As a schoolchild in Australia, Captain James Cook is made out to be the father of Australia as we now know it.

A majorly important historical figure, Captain Cook is credited with having ‘discovered’ Australia. (Never mind that Indigenous Australians had been here for thousands of years and were living in an advanced culture that was then irreparably destroyed by the invasion of the colonising force of Britain… But, I digress.)

Captain Cook was responsible for bringing the whites to the great land Down Under. On another exploratory mission of the Pacific, Captain Cook landed at Hawai’i where he was promptly killed (not without reason, but the history is a little shaky around this event). The place of Captain Cook’s death was gifted to Britain, so, there on the island of Hawai’i lies a 16 square foot piece of England. (And they say that there’s always bad weather in England!)

Naturally, as Australians, we needed to visit the place. But not for the reason that you think. As well as being the home of the sunniest piece of England, the coast alongside the Captain Cook monument is a home to a monumentally (ha, see what I did there?) awe-inspiring snorkelling experience.


Photo: Ross Wood.

Where do I start in describing the experience? Looking out the the ocean, cliffs rise to your left. The island is a volcano, so they drop steeply into the ocean – masses of volcanic rock forming a partial bay. Making your way over rocks and a severely dilapidated pier (thanks Australian soldiers in the 70s!), you jump in to the deep blue water, making sure you avoid crashing into the shelf of rock that greets you. Adjusting your snorkel mask, you dive down. Brilliant flashes of colour: yellow tang populate your vision; bright coral pops out at you. How many different types of fish are there? Go up for a breath and notice tiny fish just below the surface – completely unaffected by your presence.

After a brief stop for air, dive back down to the wondrous underwater world you’ve seen but a glimpse of. An eel winds around coral a few metres down while fish of all colours, shapes and sizes meander, chase, drift. Closer to the open sea, the coral reef drops towards… what? Dive down as far as you can, your lungs bursting for air, the light getting dimmer. Wonder… why didn’t I bring my fins?

The Captain Cook Monument is hard to get to, which is a blessing in itself. The site remains (mostly) pristine, with those who go to the effort of actually getting there also going to the effort of trying to keep it clean. To get to the monument, you either need to hike, be taken by boat, or kayak. We walked.

This walk is not quick. It is not easy. It is a hike (downhill) through thick scrub that thins out to sparse vegetation and volcanic rock. It is hot and dirty. The sun is strong and it beats of the volcanic rock that surrounds you. There are flies and little bastard bugs that bite you. IT IS ALL WORTH IT. THE BEAUTY WILL MAKE YOU FORGET THAT THE TRIP BACK UPHILL TAKES DOUBLE THE TIME AND IS UPHILL AND YOU ARE REALLY TIRED ALREADY BUT YOU JUST SAW SO MANY YELLOW TANG SO YOU ARE HAPPY.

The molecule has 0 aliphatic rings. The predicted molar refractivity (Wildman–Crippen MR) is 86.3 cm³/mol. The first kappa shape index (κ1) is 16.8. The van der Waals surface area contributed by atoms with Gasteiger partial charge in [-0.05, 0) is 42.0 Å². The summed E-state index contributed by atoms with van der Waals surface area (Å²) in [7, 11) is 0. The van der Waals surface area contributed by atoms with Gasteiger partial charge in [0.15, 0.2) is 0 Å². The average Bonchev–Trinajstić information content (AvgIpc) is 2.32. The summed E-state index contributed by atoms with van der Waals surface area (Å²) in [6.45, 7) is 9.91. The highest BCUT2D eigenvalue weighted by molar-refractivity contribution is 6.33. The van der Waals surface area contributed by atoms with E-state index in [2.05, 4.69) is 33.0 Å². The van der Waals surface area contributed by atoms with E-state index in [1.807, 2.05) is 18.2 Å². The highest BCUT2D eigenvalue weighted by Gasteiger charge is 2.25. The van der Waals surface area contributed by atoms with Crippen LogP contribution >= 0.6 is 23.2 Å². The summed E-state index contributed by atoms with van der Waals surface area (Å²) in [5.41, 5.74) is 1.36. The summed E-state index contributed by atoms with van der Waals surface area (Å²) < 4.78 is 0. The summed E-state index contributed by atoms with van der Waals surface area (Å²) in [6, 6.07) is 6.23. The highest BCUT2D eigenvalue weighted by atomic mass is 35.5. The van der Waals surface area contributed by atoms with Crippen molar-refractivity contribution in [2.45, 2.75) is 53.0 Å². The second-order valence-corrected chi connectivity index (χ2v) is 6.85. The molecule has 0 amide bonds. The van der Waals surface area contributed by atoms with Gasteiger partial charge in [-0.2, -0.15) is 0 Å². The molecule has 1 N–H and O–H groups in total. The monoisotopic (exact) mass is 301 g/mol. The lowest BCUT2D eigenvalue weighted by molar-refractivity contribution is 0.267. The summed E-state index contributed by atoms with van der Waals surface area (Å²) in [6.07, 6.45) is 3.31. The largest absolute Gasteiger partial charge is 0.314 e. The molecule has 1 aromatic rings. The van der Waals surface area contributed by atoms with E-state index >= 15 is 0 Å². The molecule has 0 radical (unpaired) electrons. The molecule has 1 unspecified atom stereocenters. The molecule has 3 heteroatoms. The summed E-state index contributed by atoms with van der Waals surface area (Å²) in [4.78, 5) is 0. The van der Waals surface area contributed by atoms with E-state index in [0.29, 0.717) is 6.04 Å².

…I really like yellow tang.

So. It takes about 45 minutes for a fit person to walk down. It will take you roughly double that to walk back up. The most important thing here is timing: go down early and come back before the middle of the afternoon, or after it. You just don’t want to be walking when it’s the hottest part of the day. Take plenty of water – at least 2L each. Walking, diving and being in the sun take it out of the most fit person (I am not the most fit person) and you will most definitely want a lot of water when you’re on your way back up the hill. Pack lunch and snacks, too. You’ll need that energy!

That looooong line? That's your path.

That looooong line? That’s your path.

How to find it: Head towards Captain Cook (the town) and turn off onto Nāpo’opo’o Rd. Just at the start of this road on the right are 3 palm trees. Park there, but make sure there are no valuables left in your car. Heed the warning sign at the start of the track – you need to be prepared. At the end of the path, turn left just before the water and follow the coast. There you’ll find the monument and some of the most wonderful snorkelling you’ll experience on Hawai’i.

What we took: Joggers, sunscreen, snorkels, swimmers, towels, lunch, some snacks, 1 litre of water each, GoPro, reef shoes (DO IT), hats, a buddy while we were snorkelling (my Mum didn’t have one and washed up on the rocks 🙁 ).

What we needed: Fins! Do NOT leave your fins behind. More water – at least 2L each.

What to prepare for: a long, uphill hike back, amazing underwater views that you won’t want to leave, sharp rocks (and a tide that tries to maroon you on them), people eating their lunch (and sleeping) on a monument – Americans clearly only take their own monuments seriously, not British ones, and lots of kayaks floating in the water. Oh, and possible some sea snakes.


Feature photo: Ross Wood.

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Mate, who am i?

(I ask myself the same thing)

Travelling can be really hard when you never feel like you're prepared. But, the more I do it the more I realise that being unprepared is the best way to travel. I’m Rowena. I live with depression and an anxiety disorder, which inspires a lot of my writing. My first reaction is to over-pack, over-worry, freak out, and give myself a headache. I’m consciously rebelling against that.

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